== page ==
Laurel Hubbard out of weightlifting final after failing to register a lift

Laurel Hubbard, the first openly transgender athlete in Olympic Games history, failed to register a lift in the +87kg women’s weightlifting final, costing her a shot at a medal.

The 43-year-old had three attempts at the snatch section of the final, one at 120kg and two at 125kg, but failed to register any.

This meant that the New Zealander could not progress to the clean and jerk section of the final, confirming her exit from the competition.

The Telegraph report that Hubbard took the disappointment in good spirits, waving to the media and saying ‘thank you’ to a camera.

After her exit, Hubbard said: ‘I’m not entirely unaware of the controversy which surrounds my participation at these Games, and as such, I would particularly like to thank the IOC, for I think really affirming its commitment to the principles of Olympism and establishing that sport is something for all people, that it is inclusive and is accessible.’

After the snatch was completed it was China’s Li Wenwen, the favourite for gold, who lead the way after producing an Olympic record lift of 140kg.

She was comfortably clear of America’s Sarah Robles (128kg) in second and South Korea’s Seon Mi Lee (125kg) in the bronze medal position and with the clean and jerk still to come, Britain’s Emily Campbell was in contention in fourth having lifted 122kg.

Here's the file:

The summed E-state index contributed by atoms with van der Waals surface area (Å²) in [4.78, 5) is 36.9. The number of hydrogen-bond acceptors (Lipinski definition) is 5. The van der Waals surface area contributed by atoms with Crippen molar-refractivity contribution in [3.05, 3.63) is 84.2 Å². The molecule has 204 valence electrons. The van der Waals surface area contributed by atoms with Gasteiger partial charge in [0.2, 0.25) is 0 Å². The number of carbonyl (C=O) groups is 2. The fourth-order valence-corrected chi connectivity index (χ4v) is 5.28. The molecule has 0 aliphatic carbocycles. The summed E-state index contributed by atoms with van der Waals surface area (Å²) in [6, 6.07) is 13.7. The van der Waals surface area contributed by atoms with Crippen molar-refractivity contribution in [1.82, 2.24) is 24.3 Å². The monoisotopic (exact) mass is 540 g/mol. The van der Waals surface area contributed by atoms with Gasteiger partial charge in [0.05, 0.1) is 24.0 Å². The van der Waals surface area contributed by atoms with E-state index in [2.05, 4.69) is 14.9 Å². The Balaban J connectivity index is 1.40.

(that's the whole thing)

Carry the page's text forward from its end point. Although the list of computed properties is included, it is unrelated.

Campbell managed to spring from fourth to second, claiming a silver medal with a clean and jerk of 161kg, taking her score to a total of 283kg and pushing Robles into third.

Li could not be stopped, though, who finished on 320kg, a new Olympic record.

While there was some controversy over Hubbard competing in the women’s event, having transitioned in 2012, she Hubbard met the International Weightlifting Federation’s guidelines stating transgender athletes must take medication to lower testosterone below 10 nanomoles per litre for 12 months before competition.

On selection for the Olympic team she said: ‘I am grateful and humbled by the kindness and support that has been given to me by so many New Zealanders.

‘When I broke my arm at the Commonwealth Games three years ago, I was advised that my sporting career had likely reached its end. But your support, your encouragement, and your aroha [affection] carried me through the darkness.’

Hubbard thanked organisers for allowing her to compete, releasing a statement which read: ‘The Olympic Games are a global celebration of our hopes, our ideals and our values.

‘I commend the IOC for its commitment to making sport inclusive and accessible.’

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